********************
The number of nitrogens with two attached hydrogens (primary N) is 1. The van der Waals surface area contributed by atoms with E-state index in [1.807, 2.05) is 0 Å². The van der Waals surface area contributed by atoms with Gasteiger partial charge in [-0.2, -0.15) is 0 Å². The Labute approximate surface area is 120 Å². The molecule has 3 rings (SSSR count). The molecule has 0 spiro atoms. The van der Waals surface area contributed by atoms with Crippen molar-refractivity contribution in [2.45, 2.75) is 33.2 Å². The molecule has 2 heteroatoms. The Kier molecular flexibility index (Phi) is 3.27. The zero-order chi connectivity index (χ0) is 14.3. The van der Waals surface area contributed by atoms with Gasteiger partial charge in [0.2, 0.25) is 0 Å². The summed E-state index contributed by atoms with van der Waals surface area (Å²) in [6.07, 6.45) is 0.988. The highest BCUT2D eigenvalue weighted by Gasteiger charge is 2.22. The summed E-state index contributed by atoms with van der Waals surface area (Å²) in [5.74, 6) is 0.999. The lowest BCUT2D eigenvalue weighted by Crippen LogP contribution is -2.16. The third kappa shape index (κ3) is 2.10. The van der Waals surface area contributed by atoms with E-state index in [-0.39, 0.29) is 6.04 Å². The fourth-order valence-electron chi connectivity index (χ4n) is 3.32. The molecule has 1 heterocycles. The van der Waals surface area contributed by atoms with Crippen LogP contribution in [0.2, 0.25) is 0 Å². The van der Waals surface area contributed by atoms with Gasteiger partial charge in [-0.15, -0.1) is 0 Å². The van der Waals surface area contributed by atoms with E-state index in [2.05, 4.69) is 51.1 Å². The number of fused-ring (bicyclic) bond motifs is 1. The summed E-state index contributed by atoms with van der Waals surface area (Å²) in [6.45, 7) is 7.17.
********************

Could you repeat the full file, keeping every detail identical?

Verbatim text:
The number of nitrogens with two attached hydrogens (primary N) is 1. The van der Waals surface area contributed by atoms with E-state index in [1.807, 2.05) is 0 Å². The van der Waals surface area contributed by atoms with Gasteiger partial charge in [-0.2, -0.15) is 0 Å². The Labute approximate surface area is 120 Å². The molecule has 3 rings (SSSR count). The molecule has 0 spiro atoms. The van der Waals surface area contributed by atoms with Crippen molar-refractivity contribution in [2.45, 2.75) is 33.2 Å². The molecule has 2 heteroatoms. The Kier molecular flexibility index (Phi) is 3.27. The zero-order chi connectivity index (χ0) is 14.3. The van der Waals surface area contributed by atoms with Gasteiger partial charge in [0.2, 0.25) is 0 Å². The summed E-state index contributed by atoms with van der Waals surface area (Å²) in [6.07, 6.45) is 0.988. The highest BCUT2D eigenvalue weighted by Gasteiger charge is 2.22. The summed E-state index contributed by atoms with van der Waals surface area (Å²) in [5.74, 6) is 0.999. The lowest BCUT2D eigenvalue weighted by Crippen LogP contribution is -2.16. The third kappa shape index (κ3) is 2.10. The van der Waals surface area contributed by atoms with E-state index in [-0.39, 0.29) is 6.04 Å². The fourth-order valence-electron chi connectivity index (χ4n) is 3.32. The molecule has 1 heterocycles. The van der Waals surface area contributed by atoms with Crippen LogP contribution in [0.2, 0.25) is 0 Å². The van der Waals surface area contributed by atoms with Gasteiger partial charge in [-0.15, -0.1) is 0 Å². The van der Waals surface area contributed by atoms with E-state index in [2.05, 4.69) is 51.1 Å². The number of fused-ring (bicyclic) bond motifs is 1. The summed E-state index contributed by atoms with van der Waals surface area (Å²) in [6.45, 7) is 7.17.